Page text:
An examination of the validity of the IHS classification system for migraine and tension-type headache in the college student population.

Rokicki LA, Semenchuk EM, Bruehl S, Lofland KR, Houle TT
Headache. 1999 39 (10): 720-7

PMID: 11279948 · DOI:10.1046/j.1526-4610.1999.3910720.x

The validity of the International Headache Society (IHS) classification system for college-aged students with headache was examined using cluster analysis. Undergraduate college student volunteers (N = 369) underwent a structured diagnostic interview for headaches, and the sample was divided into two subsamples for purposes of replication. A hierarchical cluster analysis (Ward's method) of the headache characteristics reported by the first subsample suggested a statistically distinct three-cluster solution, and the solution was replicated using the second subsample. It appeared that one cluster was tensionlike, while the other two were migrainelike. Nonhierarchical cluster analyses (K-means) of the cases from each subsample revealed a similar pattern of a tensionlike and two migrainelike clusters. Identical three-cluster solutions were found for the second subsample both by using cluster centers from the first subsample and by clustering the cases independently, suggesting that the cluster solution was not a random finding. The IHS classification system appears to lack adequate specificity and sensitivity for college-aged students with headache who report migrainelike symptoms. Thus, the generalizability of research results using college-aged students with headache to the adult population may be questionable.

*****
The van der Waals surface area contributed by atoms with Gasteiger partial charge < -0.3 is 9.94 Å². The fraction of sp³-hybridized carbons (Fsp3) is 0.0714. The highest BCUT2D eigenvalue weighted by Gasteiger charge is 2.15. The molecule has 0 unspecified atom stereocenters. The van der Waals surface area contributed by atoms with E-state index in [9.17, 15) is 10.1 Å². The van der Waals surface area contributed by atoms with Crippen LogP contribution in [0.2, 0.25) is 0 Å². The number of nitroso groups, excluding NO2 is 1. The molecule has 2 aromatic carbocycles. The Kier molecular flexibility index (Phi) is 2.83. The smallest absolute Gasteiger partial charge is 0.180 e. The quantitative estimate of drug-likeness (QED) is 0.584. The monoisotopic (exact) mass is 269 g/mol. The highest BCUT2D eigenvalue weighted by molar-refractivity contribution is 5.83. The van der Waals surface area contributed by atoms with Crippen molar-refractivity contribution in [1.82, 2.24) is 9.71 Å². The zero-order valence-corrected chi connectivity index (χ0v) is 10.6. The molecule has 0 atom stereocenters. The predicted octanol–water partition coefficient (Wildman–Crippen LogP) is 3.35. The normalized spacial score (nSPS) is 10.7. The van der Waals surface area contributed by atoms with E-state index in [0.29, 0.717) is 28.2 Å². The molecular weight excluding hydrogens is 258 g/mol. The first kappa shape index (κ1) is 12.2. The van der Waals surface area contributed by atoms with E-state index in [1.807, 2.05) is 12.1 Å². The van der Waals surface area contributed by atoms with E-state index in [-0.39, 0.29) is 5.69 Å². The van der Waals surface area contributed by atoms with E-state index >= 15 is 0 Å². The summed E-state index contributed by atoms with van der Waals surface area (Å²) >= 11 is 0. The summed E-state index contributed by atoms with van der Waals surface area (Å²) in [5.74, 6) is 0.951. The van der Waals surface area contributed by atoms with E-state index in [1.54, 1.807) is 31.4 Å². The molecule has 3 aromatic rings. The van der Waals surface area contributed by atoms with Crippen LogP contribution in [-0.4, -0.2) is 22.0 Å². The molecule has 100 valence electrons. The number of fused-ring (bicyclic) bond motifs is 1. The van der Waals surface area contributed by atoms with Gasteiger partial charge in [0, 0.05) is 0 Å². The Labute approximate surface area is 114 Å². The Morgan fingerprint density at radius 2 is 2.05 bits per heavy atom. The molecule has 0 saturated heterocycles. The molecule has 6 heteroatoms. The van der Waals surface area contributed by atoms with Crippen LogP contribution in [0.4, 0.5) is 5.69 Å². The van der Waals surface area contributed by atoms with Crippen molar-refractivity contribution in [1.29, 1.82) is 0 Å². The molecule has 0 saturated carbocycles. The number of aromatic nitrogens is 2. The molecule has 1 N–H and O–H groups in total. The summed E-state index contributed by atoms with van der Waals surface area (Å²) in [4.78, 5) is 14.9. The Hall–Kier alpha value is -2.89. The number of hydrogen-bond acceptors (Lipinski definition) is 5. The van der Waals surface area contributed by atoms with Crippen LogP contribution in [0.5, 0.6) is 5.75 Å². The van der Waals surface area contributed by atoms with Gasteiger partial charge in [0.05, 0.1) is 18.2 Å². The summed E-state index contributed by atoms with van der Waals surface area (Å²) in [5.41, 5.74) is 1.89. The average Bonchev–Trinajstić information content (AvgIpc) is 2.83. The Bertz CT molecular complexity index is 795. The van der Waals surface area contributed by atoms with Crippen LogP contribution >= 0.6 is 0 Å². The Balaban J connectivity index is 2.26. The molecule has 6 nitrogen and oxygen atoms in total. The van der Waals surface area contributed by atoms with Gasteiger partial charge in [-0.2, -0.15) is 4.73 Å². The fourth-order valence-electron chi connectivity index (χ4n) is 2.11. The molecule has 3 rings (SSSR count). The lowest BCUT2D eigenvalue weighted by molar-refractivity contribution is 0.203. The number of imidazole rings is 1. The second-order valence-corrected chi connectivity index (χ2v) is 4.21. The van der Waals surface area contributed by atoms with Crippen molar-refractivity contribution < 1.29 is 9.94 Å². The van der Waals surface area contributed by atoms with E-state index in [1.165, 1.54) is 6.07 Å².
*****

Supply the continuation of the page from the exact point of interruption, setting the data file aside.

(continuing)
MeSH Terms (8)

Adult Humans International Cooperation Migraine Disorders Societies, Medical Students Tension-Type Headache Universities

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